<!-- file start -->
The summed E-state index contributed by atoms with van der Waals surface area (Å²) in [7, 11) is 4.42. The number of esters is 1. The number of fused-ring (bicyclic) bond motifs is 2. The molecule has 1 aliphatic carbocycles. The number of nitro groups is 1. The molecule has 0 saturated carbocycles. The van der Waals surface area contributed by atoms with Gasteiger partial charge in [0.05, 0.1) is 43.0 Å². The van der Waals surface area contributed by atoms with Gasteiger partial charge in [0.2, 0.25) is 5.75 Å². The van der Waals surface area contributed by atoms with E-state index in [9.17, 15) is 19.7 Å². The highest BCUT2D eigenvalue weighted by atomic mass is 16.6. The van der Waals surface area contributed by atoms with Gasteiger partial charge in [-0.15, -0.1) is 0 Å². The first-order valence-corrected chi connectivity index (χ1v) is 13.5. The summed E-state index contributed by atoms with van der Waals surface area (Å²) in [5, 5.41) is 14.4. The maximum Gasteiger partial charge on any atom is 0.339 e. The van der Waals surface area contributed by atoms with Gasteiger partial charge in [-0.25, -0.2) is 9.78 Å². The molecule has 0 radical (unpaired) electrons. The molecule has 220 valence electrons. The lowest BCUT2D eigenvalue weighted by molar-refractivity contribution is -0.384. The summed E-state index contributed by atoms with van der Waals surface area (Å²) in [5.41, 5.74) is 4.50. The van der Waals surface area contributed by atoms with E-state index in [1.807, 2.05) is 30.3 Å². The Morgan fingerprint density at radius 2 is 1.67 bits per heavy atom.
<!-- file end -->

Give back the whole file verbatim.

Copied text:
The summed E-state index contributed by atoms with van der Waals surface area (Å²) in [7, 11) is 4.42. The number of esters is 1. The number of fused-ring (bicyclic) bond motifs is 2. The molecule has 1 aliphatic carbocycles. The number of nitro groups is 1. The molecule has 0 saturated carbocycles. The van der Waals surface area contributed by atoms with Gasteiger partial charge in [0.05, 0.1) is 43.0 Å². The van der Waals surface area contributed by atoms with Gasteiger partial charge in [0.2, 0.25) is 5.75 Å². The van der Waals surface area contributed by atoms with E-state index in [9.17, 15) is 19.7 Å². The highest BCUT2D eigenvalue weighted by atomic mass is 16.6. The van der Waals surface area contributed by atoms with Gasteiger partial charge in [-0.15, -0.1) is 0 Å². The first-order valence-corrected chi connectivity index (χ1v) is 13.5. The summed E-state index contributed by atoms with van der Waals surface area (Å²) in [5, 5.41) is 14.4. The maximum Gasteiger partial charge on any atom is 0.339 e. The van der Waals surface area contributed by atoms with Gasteiger partial charge in [-0.25, -0.2) is 9.78 Å². The molecule has 0 radical (unpaired) electrons. The molecule has 220 valence electrons. The lowest BCUT2D eigenvalue weighted by molar-refractivity contribution is -0.384. The summed E-state index contributed by atoms with van der Waals surface area (Å²) in [5.41, 5.74) is 4.50. The van der Waals surface area contributed by atoms with E-state index in [1.807, 2.05) is 30.3 Å². The Morgan fingerprint density at radius 2 is 1.67 bits per heavy atom.